Zika virus remains a major global health risk. In most adults, Zika causes mild flu-like symptoms. But in pregnant women, the virus can cause serious birth defects in babies including microcephaly a neurological condition in which newborns have unusually small heads and fail to develop properly. There is no treatment or way to reverse the condition.
A new research study led by researchers at Sanford Burnham Prebys Medical Discovery Institute (SBP) and UC San Diego School of Medicine has found that chloroquine, a medication used to prevent and treat malaria may also be effective for Zika virus. The drug has a long history of safe use during pregnancy, and is relatively inexpensive. The research was published today in Scientific Reports.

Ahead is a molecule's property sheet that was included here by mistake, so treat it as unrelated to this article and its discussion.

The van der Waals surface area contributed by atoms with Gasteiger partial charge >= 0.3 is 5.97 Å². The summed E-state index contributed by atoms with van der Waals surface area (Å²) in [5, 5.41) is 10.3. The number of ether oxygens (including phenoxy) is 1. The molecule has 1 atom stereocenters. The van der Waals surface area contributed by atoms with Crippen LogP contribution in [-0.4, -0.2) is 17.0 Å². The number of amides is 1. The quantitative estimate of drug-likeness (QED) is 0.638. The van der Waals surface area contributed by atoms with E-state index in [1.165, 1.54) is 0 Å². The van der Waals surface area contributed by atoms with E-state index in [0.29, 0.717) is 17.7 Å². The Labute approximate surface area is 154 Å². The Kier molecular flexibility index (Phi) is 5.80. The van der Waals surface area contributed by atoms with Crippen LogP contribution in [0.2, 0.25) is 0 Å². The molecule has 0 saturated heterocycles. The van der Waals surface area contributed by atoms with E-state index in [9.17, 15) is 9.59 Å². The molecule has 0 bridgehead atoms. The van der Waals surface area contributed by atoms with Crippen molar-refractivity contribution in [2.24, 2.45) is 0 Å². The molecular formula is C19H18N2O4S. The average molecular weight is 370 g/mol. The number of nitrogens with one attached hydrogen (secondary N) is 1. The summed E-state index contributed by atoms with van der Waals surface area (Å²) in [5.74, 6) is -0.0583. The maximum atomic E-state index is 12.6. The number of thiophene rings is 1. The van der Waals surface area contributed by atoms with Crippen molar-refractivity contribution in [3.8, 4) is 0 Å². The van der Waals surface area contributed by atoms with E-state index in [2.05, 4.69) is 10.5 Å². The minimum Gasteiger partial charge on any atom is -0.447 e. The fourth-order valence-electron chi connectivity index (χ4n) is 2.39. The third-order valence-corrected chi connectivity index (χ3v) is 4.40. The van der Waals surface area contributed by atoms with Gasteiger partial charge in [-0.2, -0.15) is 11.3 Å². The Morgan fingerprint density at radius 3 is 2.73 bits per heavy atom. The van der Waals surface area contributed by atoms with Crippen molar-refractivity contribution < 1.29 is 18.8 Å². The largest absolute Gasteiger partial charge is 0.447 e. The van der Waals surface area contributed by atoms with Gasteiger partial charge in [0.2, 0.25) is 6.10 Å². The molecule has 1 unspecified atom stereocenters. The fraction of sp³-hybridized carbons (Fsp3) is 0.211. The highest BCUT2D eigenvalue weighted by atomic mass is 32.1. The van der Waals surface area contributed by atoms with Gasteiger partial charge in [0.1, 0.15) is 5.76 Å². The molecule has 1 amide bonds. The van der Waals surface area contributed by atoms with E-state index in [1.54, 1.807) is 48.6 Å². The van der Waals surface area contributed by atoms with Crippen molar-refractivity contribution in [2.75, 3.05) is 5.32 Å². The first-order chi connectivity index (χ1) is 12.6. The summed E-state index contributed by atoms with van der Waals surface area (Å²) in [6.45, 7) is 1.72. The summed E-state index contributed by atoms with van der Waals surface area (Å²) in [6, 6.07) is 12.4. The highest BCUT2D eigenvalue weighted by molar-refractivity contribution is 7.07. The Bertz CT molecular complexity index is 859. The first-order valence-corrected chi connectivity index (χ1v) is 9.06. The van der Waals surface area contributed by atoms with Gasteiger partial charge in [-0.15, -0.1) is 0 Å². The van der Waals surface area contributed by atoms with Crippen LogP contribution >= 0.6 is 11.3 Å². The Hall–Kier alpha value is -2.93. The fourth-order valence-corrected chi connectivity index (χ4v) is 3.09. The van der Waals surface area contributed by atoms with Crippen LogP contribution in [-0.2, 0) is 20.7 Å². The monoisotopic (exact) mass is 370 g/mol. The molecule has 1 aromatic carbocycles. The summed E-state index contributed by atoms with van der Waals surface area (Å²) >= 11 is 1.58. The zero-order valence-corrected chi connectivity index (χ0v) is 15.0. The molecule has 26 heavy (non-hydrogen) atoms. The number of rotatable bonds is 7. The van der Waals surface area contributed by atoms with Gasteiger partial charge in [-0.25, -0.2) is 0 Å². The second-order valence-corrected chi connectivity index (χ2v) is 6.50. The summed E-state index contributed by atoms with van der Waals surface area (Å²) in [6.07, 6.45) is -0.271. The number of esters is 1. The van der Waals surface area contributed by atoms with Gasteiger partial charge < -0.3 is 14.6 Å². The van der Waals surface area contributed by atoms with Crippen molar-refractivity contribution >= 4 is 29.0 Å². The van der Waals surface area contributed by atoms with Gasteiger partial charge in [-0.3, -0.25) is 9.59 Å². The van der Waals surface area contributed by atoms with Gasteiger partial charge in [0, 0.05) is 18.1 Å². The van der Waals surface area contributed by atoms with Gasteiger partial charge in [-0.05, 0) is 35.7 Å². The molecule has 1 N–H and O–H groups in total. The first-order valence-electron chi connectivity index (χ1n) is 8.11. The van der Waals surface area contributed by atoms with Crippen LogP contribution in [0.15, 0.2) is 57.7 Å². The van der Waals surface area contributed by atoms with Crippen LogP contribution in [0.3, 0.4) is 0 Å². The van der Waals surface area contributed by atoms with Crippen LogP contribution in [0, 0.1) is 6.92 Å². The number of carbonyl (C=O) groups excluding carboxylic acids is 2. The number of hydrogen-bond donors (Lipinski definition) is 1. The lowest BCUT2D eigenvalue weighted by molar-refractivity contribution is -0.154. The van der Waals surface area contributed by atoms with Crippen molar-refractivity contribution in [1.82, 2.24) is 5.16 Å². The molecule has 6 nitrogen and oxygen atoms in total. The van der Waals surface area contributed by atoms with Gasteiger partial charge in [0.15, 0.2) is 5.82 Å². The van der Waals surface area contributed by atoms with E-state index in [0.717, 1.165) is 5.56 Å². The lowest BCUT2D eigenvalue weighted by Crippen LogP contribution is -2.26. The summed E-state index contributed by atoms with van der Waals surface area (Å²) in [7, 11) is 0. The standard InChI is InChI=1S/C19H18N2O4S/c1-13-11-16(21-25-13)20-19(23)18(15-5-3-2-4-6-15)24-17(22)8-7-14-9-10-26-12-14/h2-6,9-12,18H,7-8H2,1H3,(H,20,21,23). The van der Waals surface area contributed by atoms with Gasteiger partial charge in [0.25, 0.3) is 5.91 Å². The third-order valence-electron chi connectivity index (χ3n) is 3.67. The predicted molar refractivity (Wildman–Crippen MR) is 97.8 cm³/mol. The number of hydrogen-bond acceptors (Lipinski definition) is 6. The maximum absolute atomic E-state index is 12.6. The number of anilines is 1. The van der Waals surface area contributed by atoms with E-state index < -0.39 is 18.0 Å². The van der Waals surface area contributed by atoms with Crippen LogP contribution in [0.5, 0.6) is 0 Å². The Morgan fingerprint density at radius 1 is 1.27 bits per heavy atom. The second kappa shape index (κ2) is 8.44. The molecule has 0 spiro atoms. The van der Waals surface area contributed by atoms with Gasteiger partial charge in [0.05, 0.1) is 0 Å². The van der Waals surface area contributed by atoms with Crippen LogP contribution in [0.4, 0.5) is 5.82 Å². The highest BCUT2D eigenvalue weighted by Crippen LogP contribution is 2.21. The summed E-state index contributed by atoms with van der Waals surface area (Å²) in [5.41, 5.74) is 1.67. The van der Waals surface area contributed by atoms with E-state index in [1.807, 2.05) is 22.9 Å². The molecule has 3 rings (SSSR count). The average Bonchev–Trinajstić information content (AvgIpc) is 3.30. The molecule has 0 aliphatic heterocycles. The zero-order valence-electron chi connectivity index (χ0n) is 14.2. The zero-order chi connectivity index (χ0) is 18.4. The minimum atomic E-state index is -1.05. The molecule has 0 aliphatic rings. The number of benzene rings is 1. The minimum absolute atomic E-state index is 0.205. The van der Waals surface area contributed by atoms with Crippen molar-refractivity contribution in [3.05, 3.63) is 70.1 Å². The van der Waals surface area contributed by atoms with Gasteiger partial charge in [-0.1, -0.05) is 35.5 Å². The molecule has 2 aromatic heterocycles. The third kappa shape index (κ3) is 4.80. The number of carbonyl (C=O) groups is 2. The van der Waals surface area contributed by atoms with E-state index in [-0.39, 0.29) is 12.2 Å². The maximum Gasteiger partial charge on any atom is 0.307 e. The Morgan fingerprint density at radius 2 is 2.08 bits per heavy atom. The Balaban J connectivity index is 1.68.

Terskikh is co-senior author of a new study that examined the effect of chloroquine in human brain organoids and pregnant mice infected with the virus, and found the drug markedly reduced the amount of Zika virus in maternal blood and neural progenitor cells in the fetal brain. Pregnant mice received chloroquine through drinking water in dosages equivalent to acceptable levels used in humans.
Citation: Shiryaev, Sergey A., Pinar Mesci, Antonella Pinto, Isabella Fernandes, Nicholas Sheets, Sujan Shresta, Chen Farhy, Chun-Teng Huang, Alex Y. Strongin, Alysson R. Muotri, and Alexey V. Terskikh. “Repurposing of the anti-malaria drug chloroquine for Zika Virus treatment and prophylaxis.” Scientific Reports 7, no. 1 (2017).
Funding: California Institute for Regenerative Medicine, National Institutes of Health, NARSAD Independent Investigator Grant, International Rett Syndrome Foundation.
Adapted from press release by Sanford-Burnham Prebys Medical Discovery Institute.